In the quest for love, we end up single more often than we’d like. Throw into the mix the number of people you would date before marriage, plus divorce stats, post-divorce…and that’s a lot of time in between that one spends being single. Do the math!
In fact, 85 per cent of relationships end in breakups and 50 per cent marriages in divorce, states Hellen Chen, matchmaker and author of Love Seminar. To quote another survey (the University of Virginia National Marriage Project), marriage is a “capstone” and not so much a “cornerstone”, something one does after getting other life goals in place.
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Being single is turning out to be a happy space to be in, given that we’re the centre of our universe more than ever before. We’ve pretty much stopped pretending otherwise. And popular culture is quick to reflect that.
While we try to tell ourselves that true love comes to those who wait, there’s always the option of swiping right if you’re impatient. And swipe left to be single again. Films like My Best Friend’s Wedding and even the Brave Disney princess Merida, have shown us not to be afraid of being single. But, whether it’s choice or chance, we have learnt to fashion flourishing lives that have nothing to do with the presence or absence of a partner. And, whether single or one half of a couple, our outer life carries on uninterrupted, without mirroring our inner chaos, which we know comes and goes. And, in doing that, we celebrate ourselves. Maybe, one day, we can give to ourselves some of the unconditional love we reserve for our partners. We’re getting there!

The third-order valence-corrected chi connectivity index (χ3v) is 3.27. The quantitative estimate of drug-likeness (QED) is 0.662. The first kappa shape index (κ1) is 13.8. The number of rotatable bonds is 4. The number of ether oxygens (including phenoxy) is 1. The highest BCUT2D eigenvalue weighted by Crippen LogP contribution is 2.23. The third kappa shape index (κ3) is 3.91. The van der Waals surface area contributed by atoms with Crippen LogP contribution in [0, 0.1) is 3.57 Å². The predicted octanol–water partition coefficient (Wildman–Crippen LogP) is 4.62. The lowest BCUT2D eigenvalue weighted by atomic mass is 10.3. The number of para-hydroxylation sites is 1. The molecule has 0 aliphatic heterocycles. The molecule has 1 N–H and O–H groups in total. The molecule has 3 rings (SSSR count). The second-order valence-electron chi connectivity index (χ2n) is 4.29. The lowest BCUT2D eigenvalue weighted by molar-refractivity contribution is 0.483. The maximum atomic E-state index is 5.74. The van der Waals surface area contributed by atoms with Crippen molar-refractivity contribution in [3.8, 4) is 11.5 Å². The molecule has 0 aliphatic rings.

Our movies are growing up too. Take Karan Johar, who peddled candy floss to the 90s’ generation and in Kal Ho Na Ho, made sure Shah Rukh Khan’s character got Preity Zinta and Saif’s characters together, since he and the audience knew he was about to die. Not so in his 2016 outing Ae Dil Hai Mushkil, where Alizeh (Anushka Sharma) pulls off her cap and announces to Ayan (Ranbir Kapoor) that she has cancer, in the fourth stage, wearing it like a badge of honour. She’s not afraid her best-friend Ayan won’t find love, since that’s not important. Maybe he will, maybe he won’t, life goes on. There’s no goodbye death scene either. We’re all on our own journeys here.
Johar’s Ae Dil Hai Mushkil was an ode to singledom, where all the characters remained single at the end. The characters mostly lived life’s trajectory alone and, if they were in a relationship, it wasn’t long before they went back to being on their own. The quest for love continued, but heartbreak didn’t stop them from releasing books, attending soirees, become an internet singing sensation and flinging caution to the winds to embrace passionate romances and, then, being single again. Much like real life.
Love, from being the point of life, is now merely a part of it. In 2017, love isn’t the biggest thing, we are.
(The writer is an editorial consultant and co-founder of The Goodwill Project. She tweets @anuvee) Views expressed are personal.